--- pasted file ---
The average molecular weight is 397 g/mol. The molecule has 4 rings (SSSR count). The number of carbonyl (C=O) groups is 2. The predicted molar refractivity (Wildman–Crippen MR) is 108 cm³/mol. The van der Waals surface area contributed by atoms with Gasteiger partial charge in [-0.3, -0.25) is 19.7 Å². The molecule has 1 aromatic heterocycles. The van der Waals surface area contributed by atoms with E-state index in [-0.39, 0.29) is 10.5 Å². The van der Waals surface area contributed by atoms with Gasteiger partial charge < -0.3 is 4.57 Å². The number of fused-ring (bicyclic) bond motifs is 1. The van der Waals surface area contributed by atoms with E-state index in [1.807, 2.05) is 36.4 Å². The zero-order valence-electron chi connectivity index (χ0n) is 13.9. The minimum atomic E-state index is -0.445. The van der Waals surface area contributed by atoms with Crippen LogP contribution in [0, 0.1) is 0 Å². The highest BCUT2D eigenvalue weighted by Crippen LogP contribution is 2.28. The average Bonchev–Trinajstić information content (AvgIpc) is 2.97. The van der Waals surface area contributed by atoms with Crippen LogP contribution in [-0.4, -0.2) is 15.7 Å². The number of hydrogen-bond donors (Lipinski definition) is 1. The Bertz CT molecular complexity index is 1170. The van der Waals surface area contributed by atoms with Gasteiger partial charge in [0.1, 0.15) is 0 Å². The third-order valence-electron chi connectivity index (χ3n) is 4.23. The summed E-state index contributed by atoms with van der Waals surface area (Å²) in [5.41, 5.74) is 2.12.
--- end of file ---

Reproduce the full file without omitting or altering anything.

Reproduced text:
The average molecular weight is 397 g/mol. The molecule has 4 rings (SSSR count). The number of carbonyl (C=O) groups is 2. The predicted molar refractivity (Wildman–Crippen MR) is 108 cm³/mol. The van der Waals surface area contributed by atoms with Gasteiger partial charge in [-0.3, -0.25) is 19.7 Å². The molecule has 1 aromatic heterocycles. The van der Waals surface area contributed by atoms with E-state index in [-0.39, 0.29) is 10.5 Å². The van der Waals surface area contributed by atoms with Gasteiger partial charge < -0.3 is 4.57 Å². The number of fused-ring (bicyclic) bond motifs is 1. The van der Waals surface area contributed by atoms with E-state index in [1.807, 2.05) is 36.4 Å². The zero-order valence-electron chi connectivity index (χ0n) is 13.9. The minimum atomic E-state index is -0.445. The van der Waals surface area contributed by atoms with Crippen LogP contribution in [0, 0.1) is 0 Å². The highest BCUT2D eigenvalue weighted by Crippen LogP contribution is 2.28. The average Bonchev–Trinajstić information content (AvgIpc) is 2.97. The van der Waals surface area contributed by atoms with Crippen LogP contribution in [-0.4, -0.2) is 15.7 Å². The number of hydrogen-bond donors (Lipinski definition) is 1. The Bertz CT molecular complexity index is 1170. The van der Waals surface area contributed by atoms with Gasteiger partial charge in [0.1, 0.15) is 0 Å². The third-order valence-electron chi connectivity index (χ3n) is 4.23. The summed E-state index contributed by atoms with van der Waals surface area (Å²) in [5.41, 5.74) is 2.12.